trac is removed but coming back soon
You may want to wait for 11.1 if you use trac, or upgrade from Buster.
The Debian Project has set a release date of 14 August for Debian 11, also known as Bullseye. Debian is an important distribution in its own right, but also influential since it is the basis for many others including Ubuntu, Mint, Devuan, Knoppix, Tails, Raspbian, Pop!_OS, SteamOS and more. In a post to the developer …
I've been using Buster for about a year (I usually switch half way through a cycle, when the Testing distribution is getting to be reliable) and it's as solid as usual.
But my personal GIMP plugins bit the dust over the loss of Python 2.7, I'd only ported them from Perl a few years ago. My Scheme (the built-in scripting language) versions are proving a bit buggy.
Oh Dear Me, or words to that effect.
"But my personal GIMP plugins bit the dust over the loss of Python 2.7, I'd only ported them from Perl a few years ago."
Thank you for your works but are you absolutely barking? 8) You ported your stuff from Perl to Python 2.7 when the kool kids had already told us that Python 2.x is going south, quite a few years ago.
"Scheme is a minimalist dialect of the Lisp family of programming languages."
Good luck with that or as you say: "Oh Dear me" 8)
You are in my thoughts.
Bit late for me to respond, I doubt that you'll see it.
GIMP Python is restricted to Python 2.7 by GTK. The GIMP team are working on updating to GTK 3 now.
Scheme is the scripting language built into GIMP, as I said. Once I solve the issues it has the least risk of being left behind in the way those earlier versions have.
One day our descendants will look back ...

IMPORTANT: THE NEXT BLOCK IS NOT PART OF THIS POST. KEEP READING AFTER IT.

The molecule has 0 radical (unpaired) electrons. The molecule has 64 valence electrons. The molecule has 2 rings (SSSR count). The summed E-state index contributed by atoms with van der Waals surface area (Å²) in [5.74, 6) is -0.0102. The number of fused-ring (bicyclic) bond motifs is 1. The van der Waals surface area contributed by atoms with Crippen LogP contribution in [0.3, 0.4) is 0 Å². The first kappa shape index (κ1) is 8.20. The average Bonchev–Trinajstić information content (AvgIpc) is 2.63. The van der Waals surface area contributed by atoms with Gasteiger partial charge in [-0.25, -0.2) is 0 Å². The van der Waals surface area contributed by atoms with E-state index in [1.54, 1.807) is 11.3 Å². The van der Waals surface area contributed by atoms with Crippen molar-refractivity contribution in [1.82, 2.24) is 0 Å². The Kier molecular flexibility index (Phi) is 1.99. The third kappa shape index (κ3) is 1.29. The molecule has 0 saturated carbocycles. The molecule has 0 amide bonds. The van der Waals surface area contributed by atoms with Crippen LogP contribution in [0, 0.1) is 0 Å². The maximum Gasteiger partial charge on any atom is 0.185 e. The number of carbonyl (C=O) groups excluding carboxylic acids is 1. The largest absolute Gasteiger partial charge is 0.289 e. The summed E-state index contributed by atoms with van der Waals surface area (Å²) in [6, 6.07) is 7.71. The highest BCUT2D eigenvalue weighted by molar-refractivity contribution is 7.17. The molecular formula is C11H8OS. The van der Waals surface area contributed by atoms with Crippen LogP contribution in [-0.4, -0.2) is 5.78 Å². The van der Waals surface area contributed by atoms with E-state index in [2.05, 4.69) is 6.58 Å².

As I understand it, the logic was. Python needs good Unicode support. In order to do Unicode properly, we will need to break backward compatibility. And if we are going to break backward compatibility anyway, let's fix ALL the stuff we wish we'd done differently in one fell swoop. Then, hopefully, Python will never, ever, have to break backward compatibility again.
True? I have no idea. But it's not really crazy. (Probably.)
"[we] will never, ever, have to break backward compatibility again"
Oh, famous last words! ;-)
See also: Perl 6, and probably a whole heap of other tech…
Certainly there are far too many web frameworks that seem to delight in making radical incompatible changes on a far too regular basis. It seems to be a miracle that any website these days manages to last more than a couple of years without needing a complete ground-up rebuild (Do I need that hyphen? Possibly yes, solid bricks which have been ground-up into dust seems a reasonable analogy), or possibly even worse, is still creaking away on things which last received maintenance updates 5 years ago, and are a security nightmare waiting to happen…
@vtcodger - Yes, the main motivation behind Python 3 was getting good Unicode support, and it wasn't possible to do that without breaking backwards compatibility.
Like most languages, Python 2 didn't differentiate between strings of text and strings of arbitrary bytes. That was fine so long as you were only using ASCII. If you were using UNICODE however, then also like other languages you were in for a lot of headache in terms of figuring out Unicode handling as part of your application code.
There was also the issue of functions sometimes returning strings of bytes and other times returning strings of encoded text, depending on the phase of the moon (or at least that's what it seemed like). I even had problems with source code which was written in a different local than mine (the fix was to specify the local encoding in a declaration at the top of the source code file).
This is a problem in Python, because while Python may be dynamically typed, it is also a strongly typed language. Strings however was one area where data types were a bit fuzzy in Python 1 and 2.
Python 3 fixed that by splitting the string data type into "strings", which are purely text, and "bytes" which are simply streams of arbitrary bytes (much like C strings are). If you are doing text handling, then you use strings. If you want to work with arbitrary arrays of bytes, then you use the "bytes" type (or "bytearray"). "Bytes" are directly equivalent to C arrays of unsigned char, and if you are writing a C extension that's the data type you work with them as.